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Blanton v. Friedberg

United States Court of Appeals for the Fourth Circuit
819 F.2d 489 (4th Cir. 1987)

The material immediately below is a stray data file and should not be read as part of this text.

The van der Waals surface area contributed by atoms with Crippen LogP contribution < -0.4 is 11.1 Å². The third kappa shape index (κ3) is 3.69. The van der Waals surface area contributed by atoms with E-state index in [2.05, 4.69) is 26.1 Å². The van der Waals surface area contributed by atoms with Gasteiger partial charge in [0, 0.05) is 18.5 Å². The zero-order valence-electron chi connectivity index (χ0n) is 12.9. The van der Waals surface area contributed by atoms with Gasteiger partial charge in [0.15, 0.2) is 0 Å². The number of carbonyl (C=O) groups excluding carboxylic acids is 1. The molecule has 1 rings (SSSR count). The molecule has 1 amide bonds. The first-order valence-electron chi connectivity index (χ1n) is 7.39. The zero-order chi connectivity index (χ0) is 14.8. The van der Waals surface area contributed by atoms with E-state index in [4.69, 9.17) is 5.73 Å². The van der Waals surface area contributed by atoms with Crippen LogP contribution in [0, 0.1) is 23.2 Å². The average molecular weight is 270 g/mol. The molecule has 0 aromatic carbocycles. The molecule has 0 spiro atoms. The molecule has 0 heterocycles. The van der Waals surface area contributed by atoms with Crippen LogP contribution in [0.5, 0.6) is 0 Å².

In separate agreements, Richard Friedberg (defendant) hired Eugene Blanton (plaintiff) to develop two tracts of land that Friedberg owned. Blanton was to be paid in a variety of ways including commissions for the sale of property in the developments and for the sale of timber from one of the developments, consulting fees, percentages of gross rents from property tenants, and Blanton’s expenses. For both projects, Blanton expended significant time and money toward their completion. Before the completion of either project, however, Friedberg fired Blanton. Blanton brought suit for breach of contract and, because Friedberg claimed that no contract existed, for quantum meruit. Blanton sought to recover for his expenses and for his services rendered, for which he had yet to be fully compensated. At trial, Friedberg claimed that most of the development of the properties came after Blanton was fired. Friedberg also claimed that he had paid certain of Blanton’s claimed commissions to other realtors after Blanton was fired, thus reducing what may be allocated to Blanton. The jury found in favor of Blanton. Based on Blanton’s anticipated commissions and fees, the jury awarded Blanton $394,525 for quantum meruit. Friedberg appealed.

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